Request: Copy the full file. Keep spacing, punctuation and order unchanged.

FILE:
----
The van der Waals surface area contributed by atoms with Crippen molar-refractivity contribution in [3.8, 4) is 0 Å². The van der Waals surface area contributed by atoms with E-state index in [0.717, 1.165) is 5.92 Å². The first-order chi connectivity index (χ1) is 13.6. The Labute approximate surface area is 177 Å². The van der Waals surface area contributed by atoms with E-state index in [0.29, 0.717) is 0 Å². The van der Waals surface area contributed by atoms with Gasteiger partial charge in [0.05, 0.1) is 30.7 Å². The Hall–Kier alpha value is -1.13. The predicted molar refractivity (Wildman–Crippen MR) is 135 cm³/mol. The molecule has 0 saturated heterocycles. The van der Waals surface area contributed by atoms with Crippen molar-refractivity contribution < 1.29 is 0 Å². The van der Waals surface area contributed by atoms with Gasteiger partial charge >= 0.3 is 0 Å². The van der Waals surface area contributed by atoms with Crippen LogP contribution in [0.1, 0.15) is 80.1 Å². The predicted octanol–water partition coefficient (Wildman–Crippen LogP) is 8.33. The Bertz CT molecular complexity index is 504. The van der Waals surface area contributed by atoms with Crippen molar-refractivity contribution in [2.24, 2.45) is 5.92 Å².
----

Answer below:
The van der Waals surface area contributed by atoms with Crippen molar-refractivity contribution in [3.8, 4) is 0 Å². The van der Waals surface area contributed by atoms with E-state index in [0.717, 1.165) is 5.92 Å². The first-order chi connectivity index (χ1) is 13.6. The Labute approximate surface area is 177 Å². The van der Waals surface area contributed by atoms with E-state index in [0.29, 0.717) is 0 Å². The van der Waals surface area contributed by atoms with Gasteiger partial charge in [0.05, 0.1) is 30.7 Å². The Hall–Kier alpha value is -1.13. The predicted molar refractivity (Wildman–Crippen MR) is 135 cm³/mol. The molecule has 0 saturated heterocycles. The van der Waals surface area contributed by atoms with Crippen molar-refractivity contribution < 1.29 is 0 Å². The van der Waals surface area contributed by atoms with Gasteiger partial charge >= 0.3 is 0 Å². The van der Waals surface area contributed by atoms with Crippen LogP contribution in [0.1, 0.15) is 80.1 Å². The predicted octanol–water partition coefficient (Wildman–Crippen LogP) is 8.33. The Bertz CT molecular complexity index is 504. The van der Waals surface area contributed by atoms with Crippen molar-refractivity contribution in [2.24, 2.45) is 5.92 Å².